“That’s why I don’t go to parties anymore (because people call me the n-word),”said co-president of the MLK junior society Jaron Bernire, ‘21. “I only say the n-word to my black friends because we’re all black. But when I hear a white person say it, I’m like, ‘Come on. Where’s the education there?’ I have to deal with race so much more here than I did in high school. Like, three times more.”

What happens inside the classroom
People of color at Saint Mike’s feel these microaggressions extend from outside of their campus culture to inside the classrooms. From the lack of diversity within faculty, to racial bias from faculty and students, these concerns contribute to the feeling of disclusion for minorities on campus.

“Sitting in the classroom is already more than enough to realize that, this is kind of lopsided,” Hyde said. “But when topics come up, and you yourself kind of realize, ‘I might be the only one that really understands this topic on a deeper, much more personal level.’ If we’re talking about race, even if nobody looks at you, you feel like the target is on you.”

“I think I’m targeted,” Bernire said. “I’m the only black person in all of my classes, or there’s only one other minority in other classes. Whenever we talk about race in class I’m like, ‘Jesus Christ, what are these people going to say?’ I’m scared to speak up in class. I feel like that’s what the teachers and the administration wants us to do, [teach students about their race]. When I leave, they have to make the next group of black people do that. It’s just a cycle.”

Some students and faculty of color still feel as though race isn’t brought up enough in the classroom, and even when it is, it’s often not well handled.

“A lot of times in the classroom, professors and other students expect students of color to speak on behalf of all people of color, which is an unfair place to be put in,” said Vanessa Bonebo ‘21. “I don’t think that all teachers know how to handle acts of racism and discrimination in the classroom, they just brush it off. I think faculty needs to be retrained on how to handle these situations.”

Students say they often feel used for marketing, however, once they’re accepted to Saint Michael’s, they’re left in the dark.

“I feel like this school wants more money than to help out the students more,” Bernire said. “Like, you’re trying to put black or hispanic people on the brochures just to get people to come, but as soon as you get us, past orientation, they’re like, ‘We don’t have to worry about them anymore.’”

In an effort to correct this, an “engaging diverse identities” requirement was added to the LSC curriculum, and the administration is actively working to bring in faculty of color.

“If you can count the faculty of color on two hands, that’s a problem,” Griffith said. “But that’s Vermont, so I don’t know that the expectation is any different. I think we try, and I think it’s gotten better in that we definitely have more classes that address things other than Western European culture. We have an “engaging diverse identities” requirement in the curriculum, so I think we’re working at trying to decentralize or at least expand our sphere of education.”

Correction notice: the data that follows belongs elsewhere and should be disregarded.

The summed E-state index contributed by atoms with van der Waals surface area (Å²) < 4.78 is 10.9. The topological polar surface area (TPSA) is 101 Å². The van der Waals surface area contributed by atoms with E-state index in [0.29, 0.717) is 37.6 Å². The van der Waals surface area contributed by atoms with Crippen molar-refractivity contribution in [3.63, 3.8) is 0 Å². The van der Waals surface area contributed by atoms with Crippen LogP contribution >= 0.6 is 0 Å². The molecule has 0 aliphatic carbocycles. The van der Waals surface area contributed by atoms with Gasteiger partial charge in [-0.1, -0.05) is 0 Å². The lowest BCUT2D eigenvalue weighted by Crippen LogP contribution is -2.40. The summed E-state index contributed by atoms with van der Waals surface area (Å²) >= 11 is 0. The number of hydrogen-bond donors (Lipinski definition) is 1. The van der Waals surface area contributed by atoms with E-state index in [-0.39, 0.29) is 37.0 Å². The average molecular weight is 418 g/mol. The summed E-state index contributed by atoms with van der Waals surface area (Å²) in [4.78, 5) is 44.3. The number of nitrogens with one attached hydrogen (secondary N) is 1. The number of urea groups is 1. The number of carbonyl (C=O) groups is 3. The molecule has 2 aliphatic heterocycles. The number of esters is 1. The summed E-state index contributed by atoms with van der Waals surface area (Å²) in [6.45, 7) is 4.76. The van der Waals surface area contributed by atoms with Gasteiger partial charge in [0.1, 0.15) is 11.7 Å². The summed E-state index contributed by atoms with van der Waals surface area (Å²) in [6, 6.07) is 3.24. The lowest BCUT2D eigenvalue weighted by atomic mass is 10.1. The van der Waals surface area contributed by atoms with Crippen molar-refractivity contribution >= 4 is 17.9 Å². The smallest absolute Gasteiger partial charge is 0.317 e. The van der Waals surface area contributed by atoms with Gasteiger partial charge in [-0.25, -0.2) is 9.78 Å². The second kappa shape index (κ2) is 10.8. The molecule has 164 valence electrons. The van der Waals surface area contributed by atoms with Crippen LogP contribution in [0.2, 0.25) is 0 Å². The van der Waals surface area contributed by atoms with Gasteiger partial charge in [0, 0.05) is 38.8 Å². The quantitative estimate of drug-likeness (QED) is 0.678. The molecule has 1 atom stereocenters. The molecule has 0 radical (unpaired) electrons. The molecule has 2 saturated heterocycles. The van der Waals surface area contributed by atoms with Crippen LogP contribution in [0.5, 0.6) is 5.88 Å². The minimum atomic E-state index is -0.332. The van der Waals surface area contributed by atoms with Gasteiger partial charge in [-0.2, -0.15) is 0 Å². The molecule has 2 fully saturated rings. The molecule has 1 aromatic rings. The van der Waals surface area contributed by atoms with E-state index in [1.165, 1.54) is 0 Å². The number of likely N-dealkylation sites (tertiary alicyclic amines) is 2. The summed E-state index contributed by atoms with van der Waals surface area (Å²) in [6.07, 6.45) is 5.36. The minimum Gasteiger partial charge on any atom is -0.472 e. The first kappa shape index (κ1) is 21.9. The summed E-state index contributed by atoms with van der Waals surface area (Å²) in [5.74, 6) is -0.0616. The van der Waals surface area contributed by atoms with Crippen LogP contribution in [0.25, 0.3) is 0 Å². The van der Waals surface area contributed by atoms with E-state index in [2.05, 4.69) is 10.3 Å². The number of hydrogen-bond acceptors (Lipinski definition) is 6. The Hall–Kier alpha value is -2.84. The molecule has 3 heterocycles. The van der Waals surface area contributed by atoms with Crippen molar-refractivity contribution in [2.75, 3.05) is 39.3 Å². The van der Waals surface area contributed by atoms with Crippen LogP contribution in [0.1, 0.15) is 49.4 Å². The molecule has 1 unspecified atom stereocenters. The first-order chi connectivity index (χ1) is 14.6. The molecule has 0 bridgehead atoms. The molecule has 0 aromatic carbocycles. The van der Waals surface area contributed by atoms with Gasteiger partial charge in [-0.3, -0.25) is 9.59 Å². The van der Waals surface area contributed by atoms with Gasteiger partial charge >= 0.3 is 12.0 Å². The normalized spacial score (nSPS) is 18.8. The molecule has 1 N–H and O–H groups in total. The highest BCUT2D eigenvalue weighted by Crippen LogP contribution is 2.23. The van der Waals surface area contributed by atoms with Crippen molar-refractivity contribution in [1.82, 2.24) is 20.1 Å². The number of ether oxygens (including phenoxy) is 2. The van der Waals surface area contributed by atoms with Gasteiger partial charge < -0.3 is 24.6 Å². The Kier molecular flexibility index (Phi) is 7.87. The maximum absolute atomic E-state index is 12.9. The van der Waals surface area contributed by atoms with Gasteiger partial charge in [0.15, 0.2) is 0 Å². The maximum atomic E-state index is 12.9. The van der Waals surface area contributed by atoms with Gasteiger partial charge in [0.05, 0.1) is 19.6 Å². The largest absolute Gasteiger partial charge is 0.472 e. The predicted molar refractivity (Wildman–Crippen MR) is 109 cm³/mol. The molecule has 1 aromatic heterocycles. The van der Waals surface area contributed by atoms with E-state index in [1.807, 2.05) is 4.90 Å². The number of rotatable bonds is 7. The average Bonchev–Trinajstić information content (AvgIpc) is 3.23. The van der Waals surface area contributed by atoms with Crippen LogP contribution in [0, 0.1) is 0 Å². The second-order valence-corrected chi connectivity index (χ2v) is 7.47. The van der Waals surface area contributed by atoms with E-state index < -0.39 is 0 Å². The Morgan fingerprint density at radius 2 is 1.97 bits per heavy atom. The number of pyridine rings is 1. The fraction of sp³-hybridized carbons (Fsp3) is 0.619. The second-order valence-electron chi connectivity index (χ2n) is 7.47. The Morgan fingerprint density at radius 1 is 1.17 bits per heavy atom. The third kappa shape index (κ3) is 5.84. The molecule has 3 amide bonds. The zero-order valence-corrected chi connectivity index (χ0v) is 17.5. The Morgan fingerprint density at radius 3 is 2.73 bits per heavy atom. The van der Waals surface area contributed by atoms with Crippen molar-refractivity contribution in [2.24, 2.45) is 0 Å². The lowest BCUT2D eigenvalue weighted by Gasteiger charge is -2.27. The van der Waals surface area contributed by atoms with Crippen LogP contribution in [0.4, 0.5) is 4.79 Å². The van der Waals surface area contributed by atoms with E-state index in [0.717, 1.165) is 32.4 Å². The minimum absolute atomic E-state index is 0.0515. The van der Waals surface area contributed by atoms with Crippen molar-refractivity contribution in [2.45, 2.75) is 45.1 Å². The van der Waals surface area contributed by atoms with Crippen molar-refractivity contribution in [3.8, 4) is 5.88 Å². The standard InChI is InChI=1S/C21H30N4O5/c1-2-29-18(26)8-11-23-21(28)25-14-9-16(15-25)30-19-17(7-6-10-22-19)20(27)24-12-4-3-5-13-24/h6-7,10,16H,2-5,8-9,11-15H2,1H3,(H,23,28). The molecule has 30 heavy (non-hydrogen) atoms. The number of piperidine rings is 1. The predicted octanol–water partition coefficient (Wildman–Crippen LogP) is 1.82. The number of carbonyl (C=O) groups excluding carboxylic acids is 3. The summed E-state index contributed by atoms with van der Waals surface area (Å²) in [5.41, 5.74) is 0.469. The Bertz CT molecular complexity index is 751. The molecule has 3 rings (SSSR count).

Vezina believes that white faculty, staff, and administration may be unaware of their oblivion to microaggressions due to their lack of experience around race.

“I know they do trainings, but I think it takes a lot of personal experience to catch and understand things,” Vezina said. “I think they lack in experience because this school is predominantly white.”

“There are faculty and staff members that care about students of color very deeply, but as a whole, I’m not sure that Saint Mike’s really takes us into consideration,” said Bonebo. “We’re just a number to boost diversity, not like they actually care about us being here. ”

In order to fix the problem, administration must recognize the problem, says Vezina. Students of color can no longer stand on their own on these issues of race and microaggression.

“Part of the work that needs to be done is helping develop the tools to confront and address these situations as they occur in the world,” Babcock said. “We (as a campus) continue to push Saint Mike’s to be better and set the example in many areas but problems will still exist in the world beyond our borders.”

“I don’t think the problem comes from them being white, I think it comes from their lack of awareness,” Vezina said. “They’re white, so it doesn’t affect them in the way it does to us. I can’t fault them for it, but I wish they were more aware and more willing to speak on these matters. Everyone needs to have a voice in this situation, or nothing will change.

“It can’t just be the people of color. We’re not enough people.”